The Mystery of Mr. Mock (Walling)

  • By R.A.J. Walling
  • First published: UK, Hodder & Stoughton, 1937; US: Morrow, 1936, as The Corpse with the Floating Foot

Torquemada praised this book when it first appeared; fifty years later, Bill Pronzini condemned it. As one would expect, Torquemada is correct. This is his second best book so far after Mr. Tolefree’s Reluctant Witnesses. It is, first and foremost, a genuine pleasure to read: rather leisurely paced, but allowing the reader to soak up the holiday atmosphere of an inn (converted mill, of which a map should have been provided, as it is not always easy to follow the characters’ movements) and enjoy the company of several well-drawn characters, including an amusing Professor of Philosophy (which allows Walling to discuss detection as philosophy, if not a branch of history) and a Puritanical land-owner. The detection is good, particularly the manner in which Tolefree discovers the corpse and, later, the jewels for which the crime was committed. Although the movements are more than slightly muddled, the identity of the murderer is a good surprise: he should have been the first person we suspected, yet we didn’t.


Blurbs

1936 Morrow, as THE CORPSE WITH THE FLOATING FOOT

Not one of Mr. Walling’s many thousand faithful fans (and they include most of the real connoisseurs like Alexander Woollcott, Will Cuppy, Amy Loveman, and William Lyon Phelps) will fail to rejoice over the return of Mr. Farrar, Tolefree’s Dr. Watson, who last appeared in The Corpse in the Green Pyjamas. He has been away for a time, but here he is sleuthing with the ingenious Mr. Tolefree in The Corpse with the Floating Foot.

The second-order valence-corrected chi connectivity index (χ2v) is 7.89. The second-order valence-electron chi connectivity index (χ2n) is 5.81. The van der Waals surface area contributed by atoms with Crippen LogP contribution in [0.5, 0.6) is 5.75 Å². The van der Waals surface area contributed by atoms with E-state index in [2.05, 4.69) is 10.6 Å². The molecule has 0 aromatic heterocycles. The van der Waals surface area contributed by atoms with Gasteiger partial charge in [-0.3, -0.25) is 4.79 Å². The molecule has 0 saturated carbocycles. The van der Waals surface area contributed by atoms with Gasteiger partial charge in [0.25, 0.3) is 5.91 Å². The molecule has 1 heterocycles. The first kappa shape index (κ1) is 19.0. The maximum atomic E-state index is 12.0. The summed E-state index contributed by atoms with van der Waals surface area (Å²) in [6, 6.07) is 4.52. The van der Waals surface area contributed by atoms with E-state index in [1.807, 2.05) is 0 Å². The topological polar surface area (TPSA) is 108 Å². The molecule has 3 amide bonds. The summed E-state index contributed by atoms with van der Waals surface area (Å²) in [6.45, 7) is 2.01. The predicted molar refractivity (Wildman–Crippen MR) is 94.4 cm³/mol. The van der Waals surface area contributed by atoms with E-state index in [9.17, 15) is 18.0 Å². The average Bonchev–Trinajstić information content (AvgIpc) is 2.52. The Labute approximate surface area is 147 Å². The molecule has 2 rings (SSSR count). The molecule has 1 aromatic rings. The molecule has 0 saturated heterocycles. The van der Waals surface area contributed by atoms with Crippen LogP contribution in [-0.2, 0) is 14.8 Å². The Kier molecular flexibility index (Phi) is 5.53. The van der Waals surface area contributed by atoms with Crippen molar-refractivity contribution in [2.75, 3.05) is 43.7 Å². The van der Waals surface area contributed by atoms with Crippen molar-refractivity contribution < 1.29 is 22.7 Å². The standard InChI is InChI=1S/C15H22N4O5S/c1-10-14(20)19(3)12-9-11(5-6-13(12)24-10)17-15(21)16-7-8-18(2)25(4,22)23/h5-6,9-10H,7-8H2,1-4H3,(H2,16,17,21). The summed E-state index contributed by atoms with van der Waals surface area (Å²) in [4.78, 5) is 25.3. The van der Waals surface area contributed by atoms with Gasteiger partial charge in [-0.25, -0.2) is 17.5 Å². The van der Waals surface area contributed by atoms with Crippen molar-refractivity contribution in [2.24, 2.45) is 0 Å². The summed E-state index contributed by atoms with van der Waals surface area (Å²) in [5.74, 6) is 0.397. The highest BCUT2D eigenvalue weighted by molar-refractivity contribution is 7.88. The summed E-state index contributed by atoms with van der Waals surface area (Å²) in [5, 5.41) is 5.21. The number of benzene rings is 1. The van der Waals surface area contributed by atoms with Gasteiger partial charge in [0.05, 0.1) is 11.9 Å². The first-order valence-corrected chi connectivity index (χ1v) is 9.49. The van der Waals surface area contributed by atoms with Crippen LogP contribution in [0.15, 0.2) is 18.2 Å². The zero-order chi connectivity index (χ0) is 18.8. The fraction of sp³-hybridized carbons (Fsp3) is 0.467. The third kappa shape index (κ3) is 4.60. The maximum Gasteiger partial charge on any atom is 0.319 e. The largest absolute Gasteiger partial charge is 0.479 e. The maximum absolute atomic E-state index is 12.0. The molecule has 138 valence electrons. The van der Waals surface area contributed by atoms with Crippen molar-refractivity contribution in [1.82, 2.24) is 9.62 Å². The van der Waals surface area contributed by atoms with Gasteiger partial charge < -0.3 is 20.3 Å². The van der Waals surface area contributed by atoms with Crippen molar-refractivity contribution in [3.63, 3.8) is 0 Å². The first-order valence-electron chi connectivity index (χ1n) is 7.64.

It was the black of night when Mr. Tolefree crept cautiously into the old mill wheel. Farrar, standing on the bank of the mill stream, held a flashlight for him. The thin pencil of light showed in the black water first a mass of wriggling eels – and then a shoe, which seemed to float to and fro in the water. But it didn’t float downstream – because it was attached to a foot. This new mystery is laid in the village of Combe. A retired naval commander has converted an old mill house into an inn, and there in Combe is collected as strange and interesting a group of characters as Mr. Walling has ever assembled. Tolefree and Farrar, returning from a Guy Fawkes bonfire, find one of the guests missing from the inn. And then things begin to happen.


Contemporary reviews

Times Literary Supplement (Mrs. Elizabeth L. Sturch, 6th March 1937):

The corpse is quite a long time in putting in an appearance and creating a mystery; but all the amusing and circumstantial description of life in a village in November, which precedes its discovery, turns out to have some bearing on the problem.  The corpse, when found, proves to be that of Mr. Mock, a rather strange visitor at the inn who seemed to have spent most of his supposed holiday in ill-health and ill-temper.  In fact, things indicated that Mr. Mock was not altogether what he seemed, and the detective Tolefree decided that the only way of solving the puzzle of his death was by discovering some more facts about his life.

In this he is helped by one Pye, a very pleasant professor of Moral Philosophy, and together they succeed in throwing suspicion on most of the inhabitants of the village—including the local ne’er-do-well, the local Puritan, and the gentlemanly innkeeper.  One cannot of course reveal which of these, if any, is the criminal; it is enough to say that the malicious persistence of Tolefree’s inquiries bring him to a satisfying conclusion.

Observer (Torquemada, 4th April 1937):

I think that Mr. Walling must have taken my advice and sent Tolefree on a cruise; the latter has returned to solve The Mystery of Mr. Mock with all, and more than all, his old brilliance.  He has, too, brought with him a Professor of Moral Philosophy who is a pleasant addition to Mr. Walling’s gallery of portraits.  The action of the author’s latest ingenuity takes place in a Wiltshire village, and is, in Mr. Walling’s sound tradition, concerned with one death only, the complications of which are ample to keep our interest gripped until the final solution.  This solution is as neat a piece of detective work as Tolefree has yet done, and I have no hesitation in claiming The Mystery of Mr. Mock as the best book Walling has given us.  I hope that he will not let us lose sight of Professor Pye.